What action is being taken to support the children of prisoners?

On 30th October 2018 the Bishop of Gloucester, Rachel Treweek, tabled a question in the House of Lords, ‘To ask Her Majesty’s Government what action they are taking to support the children of prisoners.’

This was then followed by 5 more questions on the issue from Baronesses Bloomfield (Con), Corston (Lab), Burt (LD), Massey (Lab) and Lord Lamming (CB).

It is positive that 6 members of the House of Lords have expressed concern for the 200,000 plus children who are separated from their parents by parental imprisonment every year. I thank them for using their power and privilege to hold the Government to account.

The 8 minutes of Q and A can be watched here or read here

In summary the questions asked were these:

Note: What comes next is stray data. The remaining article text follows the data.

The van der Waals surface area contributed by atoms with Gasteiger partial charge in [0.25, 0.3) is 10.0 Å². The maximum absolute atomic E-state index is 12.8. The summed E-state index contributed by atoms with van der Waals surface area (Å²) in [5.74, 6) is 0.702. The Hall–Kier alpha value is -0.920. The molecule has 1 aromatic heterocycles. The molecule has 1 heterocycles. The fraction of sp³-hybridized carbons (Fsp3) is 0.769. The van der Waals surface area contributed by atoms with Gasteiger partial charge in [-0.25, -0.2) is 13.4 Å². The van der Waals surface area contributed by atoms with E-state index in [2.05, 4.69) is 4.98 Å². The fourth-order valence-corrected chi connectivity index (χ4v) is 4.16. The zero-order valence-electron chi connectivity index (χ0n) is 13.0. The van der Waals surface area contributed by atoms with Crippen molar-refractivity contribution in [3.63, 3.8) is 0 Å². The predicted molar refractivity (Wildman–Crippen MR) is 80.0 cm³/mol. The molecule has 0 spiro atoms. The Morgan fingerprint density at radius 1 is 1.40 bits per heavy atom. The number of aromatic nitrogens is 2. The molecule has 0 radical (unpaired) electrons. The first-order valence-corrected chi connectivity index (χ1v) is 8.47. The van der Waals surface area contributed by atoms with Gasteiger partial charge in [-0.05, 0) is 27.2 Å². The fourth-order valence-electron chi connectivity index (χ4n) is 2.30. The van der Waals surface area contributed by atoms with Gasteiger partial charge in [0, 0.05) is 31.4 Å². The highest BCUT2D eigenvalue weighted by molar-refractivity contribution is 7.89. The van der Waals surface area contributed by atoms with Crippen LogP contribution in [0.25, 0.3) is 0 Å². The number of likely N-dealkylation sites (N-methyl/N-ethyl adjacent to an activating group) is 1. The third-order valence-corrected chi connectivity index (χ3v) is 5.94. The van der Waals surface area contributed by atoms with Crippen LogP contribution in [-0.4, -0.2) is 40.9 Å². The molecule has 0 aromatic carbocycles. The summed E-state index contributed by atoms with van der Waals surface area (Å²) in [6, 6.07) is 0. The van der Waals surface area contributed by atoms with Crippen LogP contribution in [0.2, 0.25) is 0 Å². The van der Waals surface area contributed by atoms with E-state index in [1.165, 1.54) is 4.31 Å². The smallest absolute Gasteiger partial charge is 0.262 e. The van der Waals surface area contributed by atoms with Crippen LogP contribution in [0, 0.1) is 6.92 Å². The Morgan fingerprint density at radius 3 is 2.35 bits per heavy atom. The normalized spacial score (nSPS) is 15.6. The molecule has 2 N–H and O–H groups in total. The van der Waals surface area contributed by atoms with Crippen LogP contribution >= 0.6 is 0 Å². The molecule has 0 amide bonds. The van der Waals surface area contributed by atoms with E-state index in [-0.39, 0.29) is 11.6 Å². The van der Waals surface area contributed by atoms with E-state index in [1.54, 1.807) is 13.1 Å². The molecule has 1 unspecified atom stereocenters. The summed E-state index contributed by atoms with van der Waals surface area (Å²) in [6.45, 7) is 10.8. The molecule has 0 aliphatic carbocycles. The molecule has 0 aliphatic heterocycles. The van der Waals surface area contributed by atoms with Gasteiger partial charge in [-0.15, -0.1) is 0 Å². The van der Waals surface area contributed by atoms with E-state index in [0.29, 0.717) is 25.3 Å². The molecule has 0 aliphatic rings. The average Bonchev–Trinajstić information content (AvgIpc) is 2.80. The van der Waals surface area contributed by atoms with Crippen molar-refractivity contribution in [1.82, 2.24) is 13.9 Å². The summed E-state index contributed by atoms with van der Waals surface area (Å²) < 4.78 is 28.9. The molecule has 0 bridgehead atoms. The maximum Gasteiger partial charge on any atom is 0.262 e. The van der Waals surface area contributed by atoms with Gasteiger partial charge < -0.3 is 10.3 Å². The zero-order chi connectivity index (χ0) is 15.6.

1. Can the Government commit to identify children of parents in custody as a specific group, and ensure that they and their carers receive necessary support?
  2. Can the Government update on the implementation of the Farmer Review recommendations?
  3. What progress is being made to get rid of short custodial sentences?
  4. Can the Government appoint a Minister to take the lead on obliging the courts to ask about the children of people being sent to prison and ensure that adequate childcare and support arrangements are in place?
  5. What steps can be taken to improve the use of non custodial / probation options ?
  6. Are the Government supporting parenthood programmes?